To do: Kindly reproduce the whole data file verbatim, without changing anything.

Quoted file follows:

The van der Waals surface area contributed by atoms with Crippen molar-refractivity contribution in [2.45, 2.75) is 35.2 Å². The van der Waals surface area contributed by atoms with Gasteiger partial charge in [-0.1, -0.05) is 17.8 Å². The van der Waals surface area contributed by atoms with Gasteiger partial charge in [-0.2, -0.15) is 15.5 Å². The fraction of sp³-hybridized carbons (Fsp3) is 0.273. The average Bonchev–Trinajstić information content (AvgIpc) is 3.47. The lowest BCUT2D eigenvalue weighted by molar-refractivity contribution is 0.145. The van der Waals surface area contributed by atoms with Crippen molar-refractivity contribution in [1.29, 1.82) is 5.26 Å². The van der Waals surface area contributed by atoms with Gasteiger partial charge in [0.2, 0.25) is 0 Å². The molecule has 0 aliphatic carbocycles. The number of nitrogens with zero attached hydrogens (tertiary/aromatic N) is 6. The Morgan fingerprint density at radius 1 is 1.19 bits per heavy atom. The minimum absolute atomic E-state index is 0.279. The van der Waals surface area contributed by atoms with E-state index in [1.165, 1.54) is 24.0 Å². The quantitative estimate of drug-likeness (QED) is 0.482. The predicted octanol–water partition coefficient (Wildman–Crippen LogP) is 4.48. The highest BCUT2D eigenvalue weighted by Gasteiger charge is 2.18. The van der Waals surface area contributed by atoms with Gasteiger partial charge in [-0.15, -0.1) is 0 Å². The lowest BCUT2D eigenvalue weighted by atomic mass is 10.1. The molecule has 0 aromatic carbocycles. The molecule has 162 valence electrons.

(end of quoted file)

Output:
The van der Waals surface area contributed by atoms with Crippen molar-refractivity contribution in [2.45, 2.75) is 35.2 Å². The van der Waals surface area contributed by atoms with Gasteiger partial charge in [-0.1, -0.05) is 17.8 Å². The van der Waals surface area contributed by atoms with Gasteiger partial charge in [-0.2, -0.15) is 15.5 Å². The fraction of sp³-hybridized carbons (Fsp3) is 0.273. The average Bonchev–Trinajstić information content (AvgIpc) is 3.47. The lowest BCUT2D eigenvalue weighted by molar-refractivity contribution is 0.145. The van der Waals surface area contributed by atoms with Crippen molar-refractivity contribution in [1.29, 1.82) is 5.26 Å². The van der Waals surface area contributed by atoms with Gasteiger partial charge in [0.2, 0.25) is 0 Å². The molecule has 0 aliphatic carbocycles. The number of nitrogens with zero attached hydrogens (tertiary/aromatic N) is 6. The Morgan fingerprint density at radius 1 is 1.19 bits per heavy atom. The minimum absolute atomic E-state index is 0.279. The van der Waals surface area contributed by atoms with E-state index in [1.165, 1.54) is 24.0 Å². The quantitative estimate of drug-likeness (QED) is 0.482. The predicted octanol–water partition coefficient (Wildman–Crippen LogP) is 4.48. The highest BCUT2D eigenvalue weighted by Gasteiger charge is 2.18. The van der Waals surface area contributed by atoms with Gasteiger partial charge in [-0.15, -0.1) is 0 Å². The lowest BCUT2D eigenvalue weighted by atomic mass is 10.1. The molecule has 0 aromatic carbocycles. The molecule has 162 valence electrons.